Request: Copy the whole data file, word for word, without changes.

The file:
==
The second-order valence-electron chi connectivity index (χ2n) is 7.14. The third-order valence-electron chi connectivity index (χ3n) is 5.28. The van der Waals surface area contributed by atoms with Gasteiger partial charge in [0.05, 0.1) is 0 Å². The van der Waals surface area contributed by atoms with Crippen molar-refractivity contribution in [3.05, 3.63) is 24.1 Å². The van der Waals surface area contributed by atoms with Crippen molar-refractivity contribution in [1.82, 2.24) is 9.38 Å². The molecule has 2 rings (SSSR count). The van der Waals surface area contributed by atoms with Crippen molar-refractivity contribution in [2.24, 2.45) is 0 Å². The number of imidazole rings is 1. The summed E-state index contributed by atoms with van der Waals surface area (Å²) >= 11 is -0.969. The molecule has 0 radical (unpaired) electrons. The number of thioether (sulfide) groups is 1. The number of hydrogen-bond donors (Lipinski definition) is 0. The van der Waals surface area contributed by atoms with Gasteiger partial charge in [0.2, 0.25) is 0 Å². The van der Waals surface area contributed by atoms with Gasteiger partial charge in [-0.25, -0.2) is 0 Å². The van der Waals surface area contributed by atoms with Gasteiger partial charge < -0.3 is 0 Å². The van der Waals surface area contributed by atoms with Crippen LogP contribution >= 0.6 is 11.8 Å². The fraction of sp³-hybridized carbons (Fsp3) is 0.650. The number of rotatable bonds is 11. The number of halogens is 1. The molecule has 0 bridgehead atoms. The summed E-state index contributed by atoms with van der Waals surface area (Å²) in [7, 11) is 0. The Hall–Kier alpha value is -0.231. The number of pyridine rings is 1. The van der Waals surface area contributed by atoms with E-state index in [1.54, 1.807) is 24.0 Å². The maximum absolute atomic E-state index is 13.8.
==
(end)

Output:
The second-order valence-electron chi connectivity index (χ2n) is 7.14. The third-order valence-electron chi connectivity index (χ3n) is 5.28. The van der Waals surface area contributed by atoms with Gasteiger partial charge in [0.05, 0.1) is 0 Å². The van der Waals surface area contributed by atoms with Crippen molar-refractivity contribution in [3.05, 3.63) is 24.1 Å². The van der Waals surface area contributed by atoms with Crippen molar-refractivity contribution in [1.82, 2.24) is 9.38 Å². The molecule has 2 rings (SSSR count). The van der Waals surface area contributed by atoms with Crippen molar-refractivity contribution in [2.24, 2.45) is 0 Å². The number of imidazole rings is 1. The summed E-state index contributed by atoms with van der Waals surface area (Å²) >= 11 is -0.969. The molecule has 0 radical (unpaired) electrons. The number of thioether (sulfide) groups is 1. The number of hydrogen-bond donors (Lipinski definition) is 0. The van der Waals surface area contributed by atoms with Gasteiger partial charge in [0.2, 0.25) is 0 Å². The van der Waals surface area contributed by atoms with Gasteiger partial charge in [-0.25, -0.2) is 0 Å². The van der Waals surface area contributed by atoms with Gasteiger partial charge < -0.3 is 0 Å². The van der Waals surface area contributed by atoms with Crippen LogP contribution >= 0.6 is 11.8 Å². The fraction of sp³-hybridized carbons (Fsp3) is 0.650. The number of rotatable bonds is 11. The number of halogens is 1. The molecule has 0 bridgehead atoms. The summed E-state index contributed by atoms with van der Waals surface area (Å²) in [7, 11) is 0. The Hall–Kier alpha value is -0.231. The number of pyridine rings is 1. The van der Waals surface area contributed by atoms with E-state index in [1.54, 1.807) is 24.0 Å². The maximum absolute atomic E-state index is 13.8.